(pp. 181-194)

    This book is about the rapidly growing emerging giants that will rule the world economy in a few decades. The transformation of Brazil, China, India, Indonesia, Mexico, and Russia into global powerhouses will lift hundreds of millions of people out of poverty and enormously improve global welfare. But these countries are not the whole story of development. Sub-Saharan Africa has been left out of the narrative.¹

    The prospects for Sub-Saharan Africa may not have the earth-shaking implications that growth in the BRICs does. No African country is expected to make it among the top 10 economies by 2050. But whether...

  14. CHAPTER 9 CONFRONTING CHANGE THE NEED FOR A GLOBAL CONSCIENCE
    (pp. 195-206)

    The preceding chapters have reviewed the challenges that lie ahead in each of the main channels of globalization—trade, finance, migration, and the global commons. The picture we have painted is necessarily fragmented and incomplete, reflecting reality on the ground. In this concluding chapter, we first try to bring together the different strands to propose some principles for how international cooperation can maximize the gains from the rise of the developing countries. We then assess how policies and international coordination in each of the channels of globalization stack up against these principles. Finally, we discuss the possible role of the...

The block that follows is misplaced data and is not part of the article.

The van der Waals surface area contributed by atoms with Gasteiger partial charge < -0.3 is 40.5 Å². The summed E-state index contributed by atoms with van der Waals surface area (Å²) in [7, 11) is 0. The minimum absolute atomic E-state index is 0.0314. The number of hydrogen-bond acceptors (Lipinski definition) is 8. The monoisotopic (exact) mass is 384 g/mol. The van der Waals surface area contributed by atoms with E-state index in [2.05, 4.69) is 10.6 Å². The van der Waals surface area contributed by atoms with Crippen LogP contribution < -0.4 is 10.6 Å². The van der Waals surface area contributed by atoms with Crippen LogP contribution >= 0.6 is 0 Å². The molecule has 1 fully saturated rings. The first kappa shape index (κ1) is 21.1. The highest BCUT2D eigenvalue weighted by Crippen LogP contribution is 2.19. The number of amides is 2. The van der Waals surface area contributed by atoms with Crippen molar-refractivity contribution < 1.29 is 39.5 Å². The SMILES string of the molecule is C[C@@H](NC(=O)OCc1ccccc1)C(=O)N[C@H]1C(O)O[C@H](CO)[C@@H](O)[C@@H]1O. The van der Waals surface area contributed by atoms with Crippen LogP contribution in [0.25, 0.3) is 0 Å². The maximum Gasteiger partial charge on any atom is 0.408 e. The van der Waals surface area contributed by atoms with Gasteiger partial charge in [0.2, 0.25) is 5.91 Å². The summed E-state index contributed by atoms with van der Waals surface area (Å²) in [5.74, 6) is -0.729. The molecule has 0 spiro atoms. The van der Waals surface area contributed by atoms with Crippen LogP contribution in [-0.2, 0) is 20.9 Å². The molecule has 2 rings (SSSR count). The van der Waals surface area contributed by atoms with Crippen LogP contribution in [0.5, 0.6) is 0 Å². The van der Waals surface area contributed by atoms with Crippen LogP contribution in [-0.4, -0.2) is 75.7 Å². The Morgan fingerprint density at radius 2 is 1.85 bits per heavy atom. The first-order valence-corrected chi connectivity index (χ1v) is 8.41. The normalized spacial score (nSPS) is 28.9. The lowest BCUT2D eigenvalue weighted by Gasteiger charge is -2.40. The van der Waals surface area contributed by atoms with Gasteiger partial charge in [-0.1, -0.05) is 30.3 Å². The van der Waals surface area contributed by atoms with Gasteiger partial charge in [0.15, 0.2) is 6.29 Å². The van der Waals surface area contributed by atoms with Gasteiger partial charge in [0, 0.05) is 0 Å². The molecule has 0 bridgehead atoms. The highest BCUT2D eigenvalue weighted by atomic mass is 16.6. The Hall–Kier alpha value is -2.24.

15. ANNEX THE MODEL UNDERPINNING THE LONG-TERM PROJECTIONS
    (pp. 207-216)
  16. INDEX
    (pp. 217-254)
  17. AUTHORS
    (pp. 255-256)
  18. Carnegie Endowment for International Peace
    (pp. 257-260)
  19. Back Matter
    (pp. 261-261)